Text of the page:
I’ve read all of Patterson’s Women’s Murder Club books and was so glad to snatch this one up from the new release shelf at the library. As with the others, I found it a quick, fun read – I finished it the day after I got it.
In this installment, SF police detective Lindsay Boxer is getting married to her beloved Joe, but a serial rapist is loose in SF. “Babies” are also a theme in this book – with a victimized young girl who has apparently sold her baby and a high-profile murder case of a mother with young children who accused of killing her husband taking up Lindsay’s time, along with her own desire to be a mother. Lindsay gets involved in the murder trial and comes up against her dear friend Yuki, who is the prosecutor. At the same time, Lindsay is determined to uncover what happened to the teen’s baby. Cindy, the news reporter, gets a little too involved with chasing after the rapist as well.
There is a lot of tension in this novel, along with the camaraderie of the ladies. The events are non-stop action, and with Patterson’s short chapters, this was an easy read for me.
I can hardly believe that it’s almost Thanksgiving, which means Christmas is not far behind. I just love the holiday time of year! My kids are busy making their lists for Santa Claus, and here are the books that have made it onto mine:
1) “V Is for Vengeance” by Sue Grafton:
If you know me you know I love, love, love Sue Grafton’s alphabet series and have read them all. This one I have to read, but truth be told, I have ordered it for my husband – he’s read them all, too; and – best of all – his copy is signed by Ms. Grafton (squeal!). I’m sooo very excited for this (and um, thankful that he doesn’t ever read my blog!).
2) “Cutting for Stone” by Abraham Verghese:
I’ve had so many people ask me if I’ve read this book and when I say I haven’t, they tell me that I NEED to – it’s awesome – I would love it. So it made the list!
3) “I Am Half-Sick of Shadows” by Alan Bradley:
I am a HUGE Flavia fan, following the first book in this series “The Sweetness at the Bottom of the Pie”. I was less enthralled with the plotting in the next two books but am willing to give number four a look-see.
4) “Pauline Kael: A Life in the Dark” by Brian Kellow:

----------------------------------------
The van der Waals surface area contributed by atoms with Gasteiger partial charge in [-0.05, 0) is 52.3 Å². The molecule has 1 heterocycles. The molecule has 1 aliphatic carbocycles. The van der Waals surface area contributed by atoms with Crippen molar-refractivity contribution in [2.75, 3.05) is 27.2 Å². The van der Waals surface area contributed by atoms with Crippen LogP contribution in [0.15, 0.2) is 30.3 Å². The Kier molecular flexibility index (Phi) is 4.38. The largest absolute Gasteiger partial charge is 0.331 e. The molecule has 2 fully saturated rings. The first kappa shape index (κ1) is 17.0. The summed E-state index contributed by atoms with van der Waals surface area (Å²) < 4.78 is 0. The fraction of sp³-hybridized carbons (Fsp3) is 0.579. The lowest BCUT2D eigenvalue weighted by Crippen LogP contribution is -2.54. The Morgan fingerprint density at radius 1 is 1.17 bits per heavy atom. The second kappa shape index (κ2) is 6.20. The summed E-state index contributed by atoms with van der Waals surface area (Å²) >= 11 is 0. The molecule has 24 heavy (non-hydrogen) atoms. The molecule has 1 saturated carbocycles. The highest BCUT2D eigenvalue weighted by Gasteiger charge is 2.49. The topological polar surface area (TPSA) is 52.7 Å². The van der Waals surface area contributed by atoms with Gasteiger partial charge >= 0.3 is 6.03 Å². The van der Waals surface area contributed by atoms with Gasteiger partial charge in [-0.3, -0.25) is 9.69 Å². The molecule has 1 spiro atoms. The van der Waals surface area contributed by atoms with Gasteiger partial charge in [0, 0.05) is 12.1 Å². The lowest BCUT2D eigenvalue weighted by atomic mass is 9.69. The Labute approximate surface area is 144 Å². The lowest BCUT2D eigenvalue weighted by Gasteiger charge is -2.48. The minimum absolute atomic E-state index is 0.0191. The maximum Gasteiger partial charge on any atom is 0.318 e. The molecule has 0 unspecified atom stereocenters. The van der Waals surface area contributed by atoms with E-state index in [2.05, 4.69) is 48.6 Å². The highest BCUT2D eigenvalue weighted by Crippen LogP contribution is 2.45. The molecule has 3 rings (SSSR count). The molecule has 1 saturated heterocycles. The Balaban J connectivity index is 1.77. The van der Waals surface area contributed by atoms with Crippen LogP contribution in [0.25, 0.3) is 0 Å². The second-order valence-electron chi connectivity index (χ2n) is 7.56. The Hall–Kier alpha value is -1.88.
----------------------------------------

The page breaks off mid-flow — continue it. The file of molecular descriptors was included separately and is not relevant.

I always loved to read Pauline Kael’s movie reviews in the New Yorker magazine. I mean – did that women like anything?? She was no-nonsense and cut right to the chase. I had put this on my list and then, to my great good luck, scored it from Net Galley to review. Woo-hoo!
I’m sure there are more titles to make my list, but these are the ones on for now.
“The Hangman in the Mirror” by Kate Cayley is a historical fiction piece, set in New France (Canada) in the 1700’s. Francoise Laurent is a destitute 17-year-old washerwoman, left orphaned when her parents die of small pox. She takes a job as a lady’s maid to a wealthy woman, but is accused of thievery and sentenced to hang. She must use her considerable wits to save herself – or die trying.
While this book was written for young adult readers, I think adults would enjoy it, too. The most amazing thing about it is that it is based on true events. I enjoyed the writing, the story, and the characters.
A Net Galley find, “Everything We Ever Wanted” by Sara Shepard tells the story of a family broken by crisis, and examines the ties that bind people together. Sylvie Bates-McAllister is a widowed mother of two grown sons: Charles, the upright businessman (who is considering having an affair) and Scott, the adopted son who’s a bit of rebel. Sylvie’s family history is tied closely to the prestigious independent school that her grandfather led and where she serves on the board. Her son Scott is a wrestling coach there. Disaster looms when Sylvie is notified of an unexpected student death at the school, possibly related to hazing on the wrestling team. This is the type of thing that can bring a school, a family, and an individual down, and Sylvie struggles to keep her head above water, while Charles fights his own demons and Scott maintains his independence. Added to this is the shadow of a supposed illicit affair that Sylvie’s husband had before his death- an affair that Sylvie seeks to know more about, yet wants to pretend never happened. All things tie together at the end of this well-written and compelling story.
I enjoyed reading this novel. My history in independent schools always puts me in line to read a novel set in one. While I related to the sense of identity that the characters felt in relation to the school, the thing that stood out to me was the stark emptiness of the character’s emotional well-being in this novel. They were all pretty much miserable: Sylvie, Charles, Scott, and Charles’ wife Joanna. Joanna’s intrepid and over-the-top mother was another unique but pathetic character as well. I found this book very grey – when I imagined the action, the setting, the mood, it all seemed overcast to me (until the end).
I would recommend this book to those who enjoy reading about independent schools and women’s lives. I really liked Sara Shepard’s writing as well.
Thanks, Net Galley, for my copy.
This author is the author of the “Pretty Little Liars” series for YA readers, so I may pick that up to check out!
Well, this has been a crazy couple of weeks around here! As most of you know, I live in New England, and the recent storm knocked us for a loop. We were without power for several days and had to move to a hotel. We didn’t get internet back for a while after that. Then I got sick. I am finally able to say that things are back to normal!
While all this was going on I read four great books which I’ll be reviewing soon! Stay tuned!